Thursday, July 21, 2011

What About Gay Divorce?

Here's a great article written by Kilian Melloy called "The Flip Side of Marriage Equality: Parity in Divorce."

One refrain that GLBTs struggling for full-fledged equality have fallen back upon repeatedly is the clarification that gays do not seek any "special" rights, but rather wish to be treated with the very same respect, dignity, and suite of obligations and protections in the eyes of the law as heterosexuals collectively bestow upon themselves.

When it comes to family parity and marriage equality, then, it’s only logical that gays would also need to strive for equitable treatment before the law when their significant relationships come to an end. Just as heterosexual marriage entails heterosexual divorce in about half of all mixed-gender pairings, so too will gay marriage entail some degree of gay divorce.

But in a country where there are almost no federal rights or protections granted to GLBTs -- and where an anti-gay law, the Defense of Marriage Act (DOMA), actually denies federal recognition of same-sex relationships -- the resulting state-to-state patchwork of laws regarding marriage has left gays who marry in a pro-marriage jurisdiction and then relocate to an anti-equality state in a difficult position when it comes to dissolving legal unions that have not survived the test of time.

Like their heterosexual fellow citizens, gays and lesbians going through the end of a marriage need to be able to end legal ties with one another along with other aspects of the relationship in order to move forward.

But states that deny marriage equality to same-sex families do not wish to legitimize those relationships by granting them an official dissolution. To do so would mean acknowledging that those familial relationships had legal existence in the first place.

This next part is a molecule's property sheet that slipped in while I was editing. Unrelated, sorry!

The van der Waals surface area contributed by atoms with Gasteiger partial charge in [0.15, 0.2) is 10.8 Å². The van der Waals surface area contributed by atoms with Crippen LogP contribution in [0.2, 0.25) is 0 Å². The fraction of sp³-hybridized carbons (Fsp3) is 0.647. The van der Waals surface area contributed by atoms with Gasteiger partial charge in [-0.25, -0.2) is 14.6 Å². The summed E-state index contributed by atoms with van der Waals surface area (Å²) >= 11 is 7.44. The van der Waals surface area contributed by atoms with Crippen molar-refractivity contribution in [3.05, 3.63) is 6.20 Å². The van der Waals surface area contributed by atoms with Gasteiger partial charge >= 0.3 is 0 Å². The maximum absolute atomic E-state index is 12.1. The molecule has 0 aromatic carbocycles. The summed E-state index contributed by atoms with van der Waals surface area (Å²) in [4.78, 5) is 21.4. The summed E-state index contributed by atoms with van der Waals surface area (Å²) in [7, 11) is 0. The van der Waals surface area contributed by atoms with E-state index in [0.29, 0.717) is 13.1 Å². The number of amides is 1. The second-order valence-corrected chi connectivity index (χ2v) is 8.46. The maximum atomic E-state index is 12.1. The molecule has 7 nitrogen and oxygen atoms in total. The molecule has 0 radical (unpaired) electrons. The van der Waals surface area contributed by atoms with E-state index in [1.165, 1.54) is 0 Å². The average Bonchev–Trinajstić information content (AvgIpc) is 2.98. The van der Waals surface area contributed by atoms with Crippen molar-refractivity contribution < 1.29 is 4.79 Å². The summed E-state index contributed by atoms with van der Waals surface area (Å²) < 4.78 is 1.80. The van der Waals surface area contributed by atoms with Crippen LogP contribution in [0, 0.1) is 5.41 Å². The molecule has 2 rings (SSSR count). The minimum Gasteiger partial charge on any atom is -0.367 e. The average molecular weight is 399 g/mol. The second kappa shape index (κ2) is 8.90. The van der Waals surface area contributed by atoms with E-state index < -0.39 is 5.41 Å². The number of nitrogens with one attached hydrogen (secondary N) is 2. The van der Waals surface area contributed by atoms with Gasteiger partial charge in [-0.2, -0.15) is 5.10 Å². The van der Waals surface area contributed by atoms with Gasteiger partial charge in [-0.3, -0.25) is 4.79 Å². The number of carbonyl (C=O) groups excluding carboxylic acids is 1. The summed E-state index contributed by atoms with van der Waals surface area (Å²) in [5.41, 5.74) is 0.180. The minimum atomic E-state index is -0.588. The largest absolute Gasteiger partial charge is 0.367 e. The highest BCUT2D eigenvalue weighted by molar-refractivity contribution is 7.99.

Though some studies indicate that the divorce rate among same-sex couples is significantly lower than that of heterosexuals, divorce between same-sex couples does happen... or should, at least, because the parties involved wish it. From time to time, attempts by divorcing same-sex couples that married in one state and then sought to dissolve the marriage somewhere else, only to be stymied, have reached the news.

The NPR article noted that getting a divorce in the state where a couple had married in the first place was not so easy once the couple has relocated: Residency requirements would force the couple back to the pro-marriage state for a full year before the divorce could be obtained.

Although DOMA exempts anti-parity states from recognizing the legal contract of civil marriage if it has been entered into by two persons of the same sex, the legal status of a married person in any state might still create legal problems in those other states.

"If Lunt wants to marry again one day, would that be polygamy?" NPR pondered. "Lunt and her ex didn’t share children or property -- but many other same-sex couples say without access to a family court, it becomes almost impossible to divvy up joint assets and decide custody issues," the article added.

"It’s strange. It puts me in emotional and legal limbo," Lunt told NPR.

Though states have the right to grant marriages, it is not clear that they necessarily have an untrammeled right to deny marriage. The U.S. Supreme Court struck down state laws against interracial marriages in 1967 with Loving v. Virginia. On the federal level, DOMA has been challenged on the grounds that it violates Constitutional guarantees; last summer, a federal judge in Massachusetts, Joseph Tauro, ruled that DOMA violates portions of the Fifth and Tenth Amendments.

NPR noted that even if a divorce is granted to a same-sex couple, the fact that DOMA prevents federal recognition of their family leaves many questions unanswered -- how alimony payments should be taxed, for instance. Moreover, the fact that marriage equality (where it exists) is still so new leaves courts without clear precedent for determining how property held in common should be divided. Typically, the length of the marriage plays a part in how such decisions are made, but for gays and lesbians -- who may have lived together for decades in a marriage-like relationship while denied marriage -- the question of when their relationship became a de facto marriage can be hazy at best.

Every couple who stands before a judge or a minister and takes a vow of "Till death do us part" hopes for a bond that lasts a lifetime. But for gays and lesbians who find that the relationship has soured, that eternal bond might well become all too literally unending and all too binding, even in places that won’t recognize its very existence.
Full story and source.

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